Jack Kirby Collection SeventyOne (magazine review)

July 2, 2017 | By | Reply More

The theme of this issue og the ‘Jack Kirby Collection’ is Omega, following on from last issue’s Alpha. Omega is about endings or death but, by stretching a point, you can say that anti-life is about death, too, and squeeze in Darkseid and Apokalypse, which is really about endings and so is Ragnarok.

To celebrate Omega in the ‘Fourth World’ series, the cover is an unused picture of the Black Racer, inked by Walt Simonson. Page three features an old ‘Tales Of Asgard’ splash page next to the contents. It’s entitled ‘Death Comes To Thor’. I can’t remember the story but clearly she didn’t. Death in Asgardian terms is the goddess Hela, of course. The Mighty Thor came within her reach a few times but always slipped away.

‘Opening Shot’ by editor John Morrow tracks the theme of death in Jack Kirby’s work over several decades. He cites Lady Deliah in Boys’ Ranch # 3, Bucky in Avengers # 4, Sue and Johnny’s father in Fantastic Four # 31 and several others, ending with the demise of Esak and Himon in ‘Hunger Dogs’.

This is followed by a 9 page story from Western Love # 5 from March 1950 in glorious colour. There’s a bad guy called Lee in it. The art is typical 50s Kirby, rather scrappy looking compared to his later stuff but that might have been the inking which might have been Joe Simon. These old things are interesting to see. Kirby basically learned comics on the job by doing them and he got better over time. When he hit his peak is a moot point.

Next is a transcript from The Jack Kirby Museum panel at 2016’s Silicon Valley Comic Con. These things tend to be much of a muchness with experts answering questions about Jack’s life and work. Sometimes there are interesting titbits and the one here is the theory that Jack drew Ego The Living Planet to look like Stan Lee. We’ll never really know.

‘Kirby Kinetics’ by Norris Burroughs often has excellent examination of Kirby’s art and compositional skills. Cleverly identifying death with the loss of identity and free will, Burroughs squeezes an analysis of Fantastic Four # 8 into the theme of this issue. That’s the one where the Puppet Master controlled the Thing. There’s the usual controversy about who plotted it as a fairly complete plot breakdown by Stan Lee exists for the story. However, Norris compares the last page of Fantastic Four # 8 to the last page of ‘Voodoo On Tenth Avenue’ in Black Magic # 4 (1951) and there are similarities. Interesting analysis and some insight into how Alicia Masters mellowed the Thing’s character.

‘Love Of (Anti-)Life’ is a long essay by John Misselthorn which interprets Kirby’s ‘Fourth World’ series in terms of life versus death and anti-life, of course. It all got a bit metaphysical but the point that Kirby technology branched into the spiritual with the Mother Box was something that hadn’t occurred to me before. The Mother Box is a device to connect one with the Source or God and, as it’s a Mother Box, does that mean that the Source is female?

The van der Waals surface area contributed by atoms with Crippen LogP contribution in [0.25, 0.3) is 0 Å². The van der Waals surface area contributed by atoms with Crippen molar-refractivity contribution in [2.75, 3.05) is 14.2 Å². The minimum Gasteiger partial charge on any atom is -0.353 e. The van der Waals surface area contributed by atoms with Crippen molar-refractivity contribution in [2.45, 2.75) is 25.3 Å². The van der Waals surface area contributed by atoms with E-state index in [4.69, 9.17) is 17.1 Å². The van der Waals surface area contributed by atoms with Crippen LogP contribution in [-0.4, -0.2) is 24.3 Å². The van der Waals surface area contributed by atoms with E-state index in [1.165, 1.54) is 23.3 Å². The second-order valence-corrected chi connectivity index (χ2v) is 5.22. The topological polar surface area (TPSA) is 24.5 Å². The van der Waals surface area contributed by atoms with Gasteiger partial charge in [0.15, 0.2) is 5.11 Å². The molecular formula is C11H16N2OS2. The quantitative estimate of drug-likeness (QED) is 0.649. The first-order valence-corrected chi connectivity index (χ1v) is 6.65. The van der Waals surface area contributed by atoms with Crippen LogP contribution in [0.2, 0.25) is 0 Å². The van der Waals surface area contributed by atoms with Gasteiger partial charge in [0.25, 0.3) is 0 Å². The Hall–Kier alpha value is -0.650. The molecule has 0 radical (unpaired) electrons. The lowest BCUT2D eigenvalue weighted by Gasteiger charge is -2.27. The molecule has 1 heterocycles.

At the end, there’s another transcript of another convention, the 2017 San Diego Comic Fest Panel. This one featured Mark Evanier, Steve Sherman and Mike Royer, two guys who worked for Kirby during the 70s and the other who inked him, so a pretty knowledgeable crew. Evanier is Kirby’s Boswell and practically makes a living from his expertise. Evanier and Sherman first started working in comics at Marvelmania, the Marvel Fan Club which was run quite separately from the comics by a man who turned out to be the dodgiest of entrepreneurs. There’s quite a lot of stuff about inking Kirby, Vince Colletta getting the usual criticism, and some information about DC editors at the time of the ‘Fourth World’ series. Nelson Bridwell, it seems, was the only one who understood what Kirby was doing and supported him. My impression of DC editors of the Golden Age is that they ruled the roost and didn’t want any mere artists or writers getting above themselves. The fact that Kirby was allowed to edit himself was probably offensive to them.

There’s an interview with Walt Simonson about how he tackled Thor and New Gods when he took them over. To my mind, Simonson’s pencils come the closest to emulating the spirit and the power of Kirby and that’s why he does so well with Kirby characters. He doesn’t copy the squiggles and blocky figures and his art is really quite different but it’s got that indefinable ‘Ooomph!’, especially like Kirby’s before it’s inked.

Regular readers of ‘The Jack Kirby Collector’ will not be disappointed and new ones are welcome, no doubt. Super-heroes are ubiquitous now and Kirby was a key figure in their development. With this and many other books and magazines, Twomorrows Publishing are doing a lot for comic fans.

Eamonn Murphy

July 2017

(pub: TwoMorrows Publishing. 98 page magazine. Price: $10.95 (US). ISBN: 919-449-0344. Direct from them, you can get it for $ 9.31 (US))

check out websites: www.TwoMorrows.com and http://twomorrows.com/index.php?main_page=product_info&cPath=98_57&products_id=1294

Category: Comics, Magazines, Superheroes

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About the Author ()

Eamonn Murphy lives in the west country and grew up reading Asimov, Heinlein, lots of other old SF and Marvel Comics. After many years hard labour he has settled down to a quiet life with a nice lady, two rescue dogs and four ducks. He writes reviews for crowsnest and a few short stories, some of which even get published in obscure magazines. His self-published (Beware!) horror novel 'Arnos Hell' set in a Bristol graveyard is available on Amazon as a kindle book. His YA novelette 'The Brigstowe Dragons' will be published shortly by Alban Lake. He seldom blogs at https://eamonnmurphyblog.wordpress.com/

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